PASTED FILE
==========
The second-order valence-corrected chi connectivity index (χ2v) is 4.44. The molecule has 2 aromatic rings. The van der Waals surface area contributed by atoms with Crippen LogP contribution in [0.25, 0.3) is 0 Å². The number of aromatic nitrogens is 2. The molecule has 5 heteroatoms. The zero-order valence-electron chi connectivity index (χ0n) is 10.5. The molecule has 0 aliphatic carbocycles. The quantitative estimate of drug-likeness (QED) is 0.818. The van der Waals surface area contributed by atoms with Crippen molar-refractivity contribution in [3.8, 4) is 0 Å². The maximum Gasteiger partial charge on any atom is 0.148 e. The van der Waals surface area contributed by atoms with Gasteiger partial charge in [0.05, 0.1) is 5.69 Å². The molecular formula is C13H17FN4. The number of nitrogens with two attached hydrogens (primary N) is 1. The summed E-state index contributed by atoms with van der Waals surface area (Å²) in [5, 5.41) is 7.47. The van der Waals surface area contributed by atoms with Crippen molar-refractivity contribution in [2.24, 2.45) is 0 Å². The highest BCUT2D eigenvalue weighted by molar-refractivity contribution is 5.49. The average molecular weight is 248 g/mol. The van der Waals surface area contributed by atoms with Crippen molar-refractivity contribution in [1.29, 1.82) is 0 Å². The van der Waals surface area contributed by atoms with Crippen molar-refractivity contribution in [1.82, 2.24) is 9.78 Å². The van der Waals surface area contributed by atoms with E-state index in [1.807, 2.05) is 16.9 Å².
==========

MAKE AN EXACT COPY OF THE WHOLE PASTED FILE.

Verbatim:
The second-order valence-corrected chi connectivity index (χ2v) is 4.44. The molecule has 2 aromatic rings. The van der Waals surface area contributed by atoms with Crippen LogP contribution in [0.25, 0.3) is 0 Å². The number of aromatic nitrogens is 2. The molecule has 5 heteroatoms. The zero-order valence-electron chi connectivity index (χ0n) is 10.5. The molecule has 0 aliphatic carbocycles. The quantitative estimate of drug-likeness (QED) is 0.818. The van der Waals surface area contributed by atoms with Crippen molar-refractivity contribution in [3.8, 4) is 0 Å². The maximum Gasteiger partial charge on any atom is 0.148 e. The van der Waals surface area contributed by atoms with Gasteiger partial charge in [0.05, 0.1) is 5.69 Å². The molecular formula is C13H17FN4. The number of nitrogens with two attached hydrogens (primary N) is 1. The summed E-state index contributed by atoms with van der Waals surface area (Å²) in [5, 5.41) is 7.47. The van der Waals surface area contributed by atoms with Crippen molar-refractivity contribution in [2.24, 2.45) is 0 Å². The highest BCUT2D eigenvalue weighted by molar-refractivity contribution is 5.49. The average molecular weight is 248 g/mol. The van der Waals surface area contributed by atoms with Crippen molar-refractivity contribution in [1.29, 1.82) is 0 Å². The van der Waals surface area contributed by atoms with Crippen molar-refractivity contribution in [1.82, 2.24) is 9.78 Å². The van der Waals surface area contributed by atoms with E-state index in [1.807, 2.05) is 16.9 Å².